Episcopalian, Methodist Churches Plow $60MM into Developing World Off-Grid Solar

The investment arms of two prominent Protestant Christian church organizations are “walking the talk” by putting large sums of capital to work to expand clean, emissions-free energy access in local developing world communities. The Church Pension Fund (CPF), a financial services organization the serves the Episcopal Church, and Wespath Benefits and Investments, an agency of The United Methodist Church, have invested $60 million ($30 million each) in Developing World Markets’ (DWM) $60.8 million ORCA (Off-grid Renewables-Climate Action) note.

Carrying a 5.85% coupon and a four-year term, DWM’s ORCA social impact note breaks new ground, not only for DWM and its investors, but for both international development and sustainable energy finance. “The Church Pension Fund was pleased to serve as an anchor investor, which helped bring other investors to the table to provide renewable energy finance loans to social businesses in the developing world,” CPF managing director and chief investment officer Roger stated.

“This investment will impact the lives of people on three different continents and is reflective of our commitment to doing good while earning a competitive rate of return. We look forward to building our relationship with Developing World Markets as we continue to explore future socially responsible investment opportunities.”

Landmark Sustainable Energy/Development Financing

DWM is investing the proceeds of the ORCA note in 11 companies/organizations working on the ground in low-income communities in Ecuador, Guatemala, India, Kazakhstan, Kenya, Mongolia, Nicaragua, Rwanda and Tanzania, CPF highlights in a press release.

Eight of the 11 are local microfinance providers. Three – d.light, Kingo Energy and Off-Grid Energy – are among a set of ambitious, fast growing mobile pay-go home/community solar energy products and services start-ups cropping up across the developing world.

Among its distinguishing attributes, the structuring of the ORCA note was unique in its transparency, DWM highlights. “Borrowers were pre-identified and noteholders were certain of where and how the proceeds would be used, prior to investment.”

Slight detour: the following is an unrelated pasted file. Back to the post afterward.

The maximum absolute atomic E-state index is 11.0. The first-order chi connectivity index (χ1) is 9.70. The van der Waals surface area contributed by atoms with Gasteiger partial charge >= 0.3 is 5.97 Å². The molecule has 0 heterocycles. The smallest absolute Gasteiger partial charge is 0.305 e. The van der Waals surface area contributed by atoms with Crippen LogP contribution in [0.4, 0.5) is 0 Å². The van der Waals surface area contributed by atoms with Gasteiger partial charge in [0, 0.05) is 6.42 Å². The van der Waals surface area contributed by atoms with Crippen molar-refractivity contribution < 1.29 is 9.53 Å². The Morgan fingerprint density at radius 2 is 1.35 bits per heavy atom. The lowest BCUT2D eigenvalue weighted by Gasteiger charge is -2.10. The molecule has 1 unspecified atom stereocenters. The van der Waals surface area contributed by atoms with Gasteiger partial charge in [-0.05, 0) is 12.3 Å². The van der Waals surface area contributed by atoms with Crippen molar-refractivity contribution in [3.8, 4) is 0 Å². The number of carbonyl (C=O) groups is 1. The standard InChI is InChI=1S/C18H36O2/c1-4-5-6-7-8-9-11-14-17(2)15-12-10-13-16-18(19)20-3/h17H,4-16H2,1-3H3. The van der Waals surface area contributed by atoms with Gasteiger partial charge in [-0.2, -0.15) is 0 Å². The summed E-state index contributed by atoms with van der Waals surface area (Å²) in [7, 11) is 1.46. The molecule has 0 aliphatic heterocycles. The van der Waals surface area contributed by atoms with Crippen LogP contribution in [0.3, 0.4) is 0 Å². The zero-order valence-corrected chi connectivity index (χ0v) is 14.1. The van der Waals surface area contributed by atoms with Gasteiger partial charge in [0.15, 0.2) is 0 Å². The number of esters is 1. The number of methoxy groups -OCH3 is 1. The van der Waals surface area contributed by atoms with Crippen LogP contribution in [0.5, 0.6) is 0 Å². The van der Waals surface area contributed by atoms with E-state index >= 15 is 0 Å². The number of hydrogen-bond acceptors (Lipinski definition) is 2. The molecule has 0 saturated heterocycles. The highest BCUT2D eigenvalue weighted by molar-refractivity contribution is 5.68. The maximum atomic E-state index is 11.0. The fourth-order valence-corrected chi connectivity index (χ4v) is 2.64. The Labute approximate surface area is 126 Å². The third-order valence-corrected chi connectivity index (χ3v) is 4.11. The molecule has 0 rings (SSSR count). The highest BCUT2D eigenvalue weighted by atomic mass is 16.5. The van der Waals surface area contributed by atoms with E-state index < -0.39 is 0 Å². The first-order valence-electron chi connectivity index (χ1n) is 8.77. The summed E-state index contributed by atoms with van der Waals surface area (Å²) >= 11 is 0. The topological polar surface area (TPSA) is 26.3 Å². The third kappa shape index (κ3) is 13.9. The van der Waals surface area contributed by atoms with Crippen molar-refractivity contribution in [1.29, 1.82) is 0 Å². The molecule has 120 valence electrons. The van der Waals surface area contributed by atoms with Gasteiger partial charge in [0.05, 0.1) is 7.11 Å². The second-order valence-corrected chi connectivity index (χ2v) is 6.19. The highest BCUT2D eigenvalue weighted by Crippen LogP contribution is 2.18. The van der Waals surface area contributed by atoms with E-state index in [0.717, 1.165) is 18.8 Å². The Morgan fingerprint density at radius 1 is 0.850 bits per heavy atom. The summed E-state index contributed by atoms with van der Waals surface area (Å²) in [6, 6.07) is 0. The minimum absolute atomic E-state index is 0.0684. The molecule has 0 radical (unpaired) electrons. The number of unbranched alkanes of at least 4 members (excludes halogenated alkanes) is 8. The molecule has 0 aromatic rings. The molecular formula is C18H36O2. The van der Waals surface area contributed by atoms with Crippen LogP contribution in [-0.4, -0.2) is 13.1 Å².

Founded in 1994, the ORCA note marks a first for DWM and international capital markets, Courtland Walker, who leads DWM’s product development and partnerships initiatives, explained in an interview. All told, the social impact/sustainable development finance specialist has structured and invested over $1 billion in special purpose debt instruments for more than 170 companies across more than 50 developing countries.

“The off-grid solar space may sound like it’s all about energy and photovoltaic cells, but it doesn’t work without the financing side, and that’s our expertise, and that’s how we were able to come in and recognize that this is actually part of our space, and to take the next step of including it in our space,” added DWM managing director Peter Johnson.

The Ethics of Investing

For its part, CPF has put nearly $1 billion of capital to work in socially responsible investments spanning 23 countries. These are focused on women- and minority-owned firms; economically targeted initiatives, including urban redevelopment, affordable housing, sustainable agriculture, and microfinance; and environmental-related programs that invest in sustainable forestry, clean technology, and green buildings, management elaborates.

“The off-grid solar energy space, and the financing DWM has provided, responds to the unavailability and the unreliability of conventional systems. There are, estimates vary, but we read 1.3 billion people around the world who are literally off-grid – they’re just not in the neighborhood where the grid reaches. Then there are roughly, perhaps another billion are within reach of the grid, but they haven’t connected to the grid or grid power isn’t reliable,” DWM’s Johnson explained.

“In all these cases, the conventional has failed to achieve the expected goal, so there’s an unconventional solution, which a combination of innovative technology and financing is now providing.

“Just like we saw not too long ago, how mobile phones space ‘leapfrogged’ over access to telephone lines, especially in Africa and India, to the point where I would say those land-based phone lines and networks will probably now never be built because there’s no need for them.

“I think we can presume the same, to some degree, in the electricity supply space. There are going to be communities in Africa, in India and in Cental America that are just too remote, where it’s just too inefficient, or perhaps, where the conventional just doesn’t work, for many reasons, but having access to electricity through renewables is going to be the permanent solution, an off-grid solution.”

Andrew is a well seasoned and traveled freelance reporter and editor, covering the the nexus where new energy technology, markets, ecosystems and political economy intersect and overlap.

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